Enabling Mission Success or Inhibiting the Human-factor
Urban warfare takes place in a complex human terrain of interlocking political, civil, social, religious, and military systems. Fighting the ‘Three-Block-War’, junior military leaders -Strategic Corporals of section/squad-sized units will increasingly find themselves in urban terrain where they have to engage with hostile, friendly and neutral forces within an amorphous and unpredictable space of a single building block. FS systems are intended to empower the Strategic Corporal with the necessary smart tools to make sense out of a hazy picture. In the hands of a less than strategic corporal with a ‘kill them all’ mentality however, such systems can prove to be a liability.
Magnification sights and round-corner aiming devices that make every infantryman a marksman can have the detrimental effect of removing the face-to-face element associated with infantry-type operations. In an urbanised ‘Three-Block-War’ environment, pixelised figures on an LCD screen does not tell the soldier if the targets are hostile, friendly or neutral. Knocking on doors and interacting with the local population does. As such, the introduction of push-button warfare to the infantryman threatens to remove the human interface – the essence of infantry operations. In short, FS sytems might provide the infantryman with smart tools, but they do not guarantee battlefield astuteness.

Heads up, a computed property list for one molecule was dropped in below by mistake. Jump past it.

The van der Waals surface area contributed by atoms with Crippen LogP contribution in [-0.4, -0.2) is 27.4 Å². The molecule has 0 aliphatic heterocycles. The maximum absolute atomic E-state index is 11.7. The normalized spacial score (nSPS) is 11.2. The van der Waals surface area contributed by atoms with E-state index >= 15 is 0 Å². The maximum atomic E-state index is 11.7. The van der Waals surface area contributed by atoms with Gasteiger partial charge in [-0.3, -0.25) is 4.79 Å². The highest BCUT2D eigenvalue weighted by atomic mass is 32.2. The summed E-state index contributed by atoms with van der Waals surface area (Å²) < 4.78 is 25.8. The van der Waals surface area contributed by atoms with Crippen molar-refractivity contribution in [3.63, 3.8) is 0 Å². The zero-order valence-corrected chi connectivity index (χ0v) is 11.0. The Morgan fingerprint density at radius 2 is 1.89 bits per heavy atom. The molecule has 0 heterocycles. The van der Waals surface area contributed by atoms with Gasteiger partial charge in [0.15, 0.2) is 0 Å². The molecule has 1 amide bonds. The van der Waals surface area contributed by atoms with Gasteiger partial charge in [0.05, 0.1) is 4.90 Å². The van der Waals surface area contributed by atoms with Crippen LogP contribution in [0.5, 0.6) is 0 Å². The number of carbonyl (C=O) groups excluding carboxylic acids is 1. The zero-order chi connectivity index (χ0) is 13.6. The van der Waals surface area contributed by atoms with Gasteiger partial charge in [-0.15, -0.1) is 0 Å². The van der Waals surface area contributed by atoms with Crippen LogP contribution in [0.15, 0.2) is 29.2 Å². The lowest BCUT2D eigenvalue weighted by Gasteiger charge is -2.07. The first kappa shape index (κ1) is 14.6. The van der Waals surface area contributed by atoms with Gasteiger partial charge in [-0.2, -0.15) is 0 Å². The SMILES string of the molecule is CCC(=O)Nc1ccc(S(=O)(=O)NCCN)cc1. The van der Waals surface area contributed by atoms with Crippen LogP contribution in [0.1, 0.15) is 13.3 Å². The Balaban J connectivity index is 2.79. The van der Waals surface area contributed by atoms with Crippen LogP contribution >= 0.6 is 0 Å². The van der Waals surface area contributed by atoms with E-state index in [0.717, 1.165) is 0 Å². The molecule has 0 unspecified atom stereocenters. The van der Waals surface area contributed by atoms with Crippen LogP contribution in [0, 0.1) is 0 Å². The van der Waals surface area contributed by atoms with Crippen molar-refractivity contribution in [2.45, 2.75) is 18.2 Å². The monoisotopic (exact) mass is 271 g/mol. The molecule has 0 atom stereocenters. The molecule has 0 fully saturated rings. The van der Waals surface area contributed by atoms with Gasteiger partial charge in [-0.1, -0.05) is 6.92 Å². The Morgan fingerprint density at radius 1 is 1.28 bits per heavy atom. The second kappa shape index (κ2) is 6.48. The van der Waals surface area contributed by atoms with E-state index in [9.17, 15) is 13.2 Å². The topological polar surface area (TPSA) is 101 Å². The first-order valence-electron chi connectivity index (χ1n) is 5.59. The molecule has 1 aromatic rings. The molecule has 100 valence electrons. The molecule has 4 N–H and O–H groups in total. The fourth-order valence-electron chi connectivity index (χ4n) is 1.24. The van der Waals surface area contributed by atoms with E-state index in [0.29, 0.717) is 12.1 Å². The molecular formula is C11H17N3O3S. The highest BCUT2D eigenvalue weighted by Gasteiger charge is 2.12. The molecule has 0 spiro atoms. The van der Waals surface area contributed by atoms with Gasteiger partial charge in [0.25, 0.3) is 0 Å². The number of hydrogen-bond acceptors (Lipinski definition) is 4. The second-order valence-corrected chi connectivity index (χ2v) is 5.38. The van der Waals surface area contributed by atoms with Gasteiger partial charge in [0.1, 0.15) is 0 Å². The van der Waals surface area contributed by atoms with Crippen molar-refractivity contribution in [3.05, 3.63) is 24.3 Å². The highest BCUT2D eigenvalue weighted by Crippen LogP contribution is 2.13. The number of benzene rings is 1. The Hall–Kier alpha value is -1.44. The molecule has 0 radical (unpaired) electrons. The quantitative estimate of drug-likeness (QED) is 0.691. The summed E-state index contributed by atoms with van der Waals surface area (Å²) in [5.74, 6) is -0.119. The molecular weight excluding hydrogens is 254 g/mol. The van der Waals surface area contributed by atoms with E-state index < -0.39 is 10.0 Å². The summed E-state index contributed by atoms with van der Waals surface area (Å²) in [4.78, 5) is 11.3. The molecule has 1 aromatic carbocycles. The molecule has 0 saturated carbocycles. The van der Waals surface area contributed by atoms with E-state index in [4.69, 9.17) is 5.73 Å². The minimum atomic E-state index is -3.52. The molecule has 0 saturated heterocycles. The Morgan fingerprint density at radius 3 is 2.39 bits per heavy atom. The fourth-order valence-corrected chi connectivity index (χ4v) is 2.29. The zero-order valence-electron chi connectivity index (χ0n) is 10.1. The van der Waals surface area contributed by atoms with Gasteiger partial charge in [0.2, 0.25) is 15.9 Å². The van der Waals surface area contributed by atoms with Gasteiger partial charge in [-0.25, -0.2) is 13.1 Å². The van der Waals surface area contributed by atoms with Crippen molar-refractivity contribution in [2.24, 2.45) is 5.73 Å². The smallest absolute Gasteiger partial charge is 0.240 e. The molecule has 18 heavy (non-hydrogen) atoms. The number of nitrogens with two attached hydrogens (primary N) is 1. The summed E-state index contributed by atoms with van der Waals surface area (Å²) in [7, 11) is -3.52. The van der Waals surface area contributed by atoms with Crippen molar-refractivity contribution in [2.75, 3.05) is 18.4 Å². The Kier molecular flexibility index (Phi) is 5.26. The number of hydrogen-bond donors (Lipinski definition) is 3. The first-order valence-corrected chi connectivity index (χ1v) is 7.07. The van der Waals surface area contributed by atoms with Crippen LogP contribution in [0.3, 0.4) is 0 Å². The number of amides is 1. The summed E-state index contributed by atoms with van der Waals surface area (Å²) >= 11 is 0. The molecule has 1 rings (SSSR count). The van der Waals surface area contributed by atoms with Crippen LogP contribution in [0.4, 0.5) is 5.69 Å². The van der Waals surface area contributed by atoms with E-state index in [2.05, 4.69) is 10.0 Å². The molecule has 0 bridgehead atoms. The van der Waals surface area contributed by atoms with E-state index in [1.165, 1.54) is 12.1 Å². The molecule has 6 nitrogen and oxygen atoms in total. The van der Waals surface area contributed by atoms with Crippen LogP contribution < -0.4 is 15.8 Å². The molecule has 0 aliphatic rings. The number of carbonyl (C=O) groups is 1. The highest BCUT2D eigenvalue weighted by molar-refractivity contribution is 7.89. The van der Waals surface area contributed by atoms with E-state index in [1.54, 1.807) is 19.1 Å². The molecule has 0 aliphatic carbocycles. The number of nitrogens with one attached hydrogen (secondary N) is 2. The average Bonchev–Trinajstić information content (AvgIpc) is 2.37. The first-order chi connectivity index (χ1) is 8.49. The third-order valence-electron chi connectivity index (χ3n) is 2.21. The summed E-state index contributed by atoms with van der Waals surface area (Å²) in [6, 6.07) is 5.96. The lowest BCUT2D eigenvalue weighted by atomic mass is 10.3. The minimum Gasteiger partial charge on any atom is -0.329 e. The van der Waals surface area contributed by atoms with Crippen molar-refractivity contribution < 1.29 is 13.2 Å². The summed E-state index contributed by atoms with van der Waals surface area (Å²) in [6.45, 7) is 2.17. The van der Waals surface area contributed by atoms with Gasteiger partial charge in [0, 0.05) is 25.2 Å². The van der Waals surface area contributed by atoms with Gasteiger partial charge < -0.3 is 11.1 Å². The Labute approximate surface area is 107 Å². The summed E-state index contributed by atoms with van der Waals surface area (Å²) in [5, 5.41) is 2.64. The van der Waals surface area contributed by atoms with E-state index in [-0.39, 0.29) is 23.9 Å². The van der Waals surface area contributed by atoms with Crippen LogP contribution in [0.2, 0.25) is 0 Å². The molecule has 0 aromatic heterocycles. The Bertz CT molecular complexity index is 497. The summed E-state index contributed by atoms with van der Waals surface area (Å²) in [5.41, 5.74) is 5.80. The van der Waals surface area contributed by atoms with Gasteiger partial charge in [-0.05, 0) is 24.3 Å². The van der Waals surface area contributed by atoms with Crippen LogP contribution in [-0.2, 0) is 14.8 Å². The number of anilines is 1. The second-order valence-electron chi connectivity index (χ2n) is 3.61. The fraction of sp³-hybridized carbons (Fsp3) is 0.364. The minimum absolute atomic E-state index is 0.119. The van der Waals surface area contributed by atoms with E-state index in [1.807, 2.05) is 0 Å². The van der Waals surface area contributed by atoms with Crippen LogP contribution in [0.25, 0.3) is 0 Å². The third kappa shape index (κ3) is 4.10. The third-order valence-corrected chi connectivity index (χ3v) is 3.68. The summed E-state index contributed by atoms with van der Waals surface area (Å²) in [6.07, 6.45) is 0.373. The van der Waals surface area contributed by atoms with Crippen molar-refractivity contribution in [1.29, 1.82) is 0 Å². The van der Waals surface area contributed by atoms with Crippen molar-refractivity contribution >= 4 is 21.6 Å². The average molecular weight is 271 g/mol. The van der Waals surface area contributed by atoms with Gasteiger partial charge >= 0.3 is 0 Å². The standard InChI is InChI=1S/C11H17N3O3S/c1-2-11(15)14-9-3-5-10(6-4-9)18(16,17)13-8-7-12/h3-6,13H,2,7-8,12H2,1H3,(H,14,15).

The US Army prides itself in having a highly motivated and ingenious corps of squad leaders. Critics of the LW system argue that what grunts need is the freedom and flexibility to innovate within mission orders (or Auftragstaktik) – not heavier loads and systems that encumber freedom of action. The SAF too is cognizant of the necessity to empower its small unit leaders (the Specialist Corps), but initiative at that level is often inhibited by a ‘play-it-safe’ culture that is deeply embedded in Singaporean society. The fielding of the ACMS in the SAF does create a more competent ‘combat technician’ out of the average infantryman, but that in itself is no wellspring of innovative ability.
Instead of empowering the Strategic Corporal, FS systems can have the opposite effect of encouraging ‘Tactical Generals’ to micro-manage. The plugging of ‘salt of the earth’ grunts into the networked battlefield may seem like a logical progression in the journey of military transformation. But current technological limitations, per unit cost of FS systems and potential of encumbering (physically and cognitively) rather than empowering infantrymen, do beg the all important question: Is it really necessary to network each and every individual rifleman?
About the Author
Ong Weichong is Associate Research Fellow with the S. Rajaratnam School of International Studies (RSIS), Nanyang Technological University, Singapore. He is attached to the Military Transformations Programme at the school’s constituent unit, the Institute of Defence and Strategic Studies. He is also a Doctoral Candidate with the Centre for the Study of War, State and Society, University of Exeter, UK.
Americas / Commentaries / General / Global / Southeast Asia and ASEAN
Last updated on 09/10/2014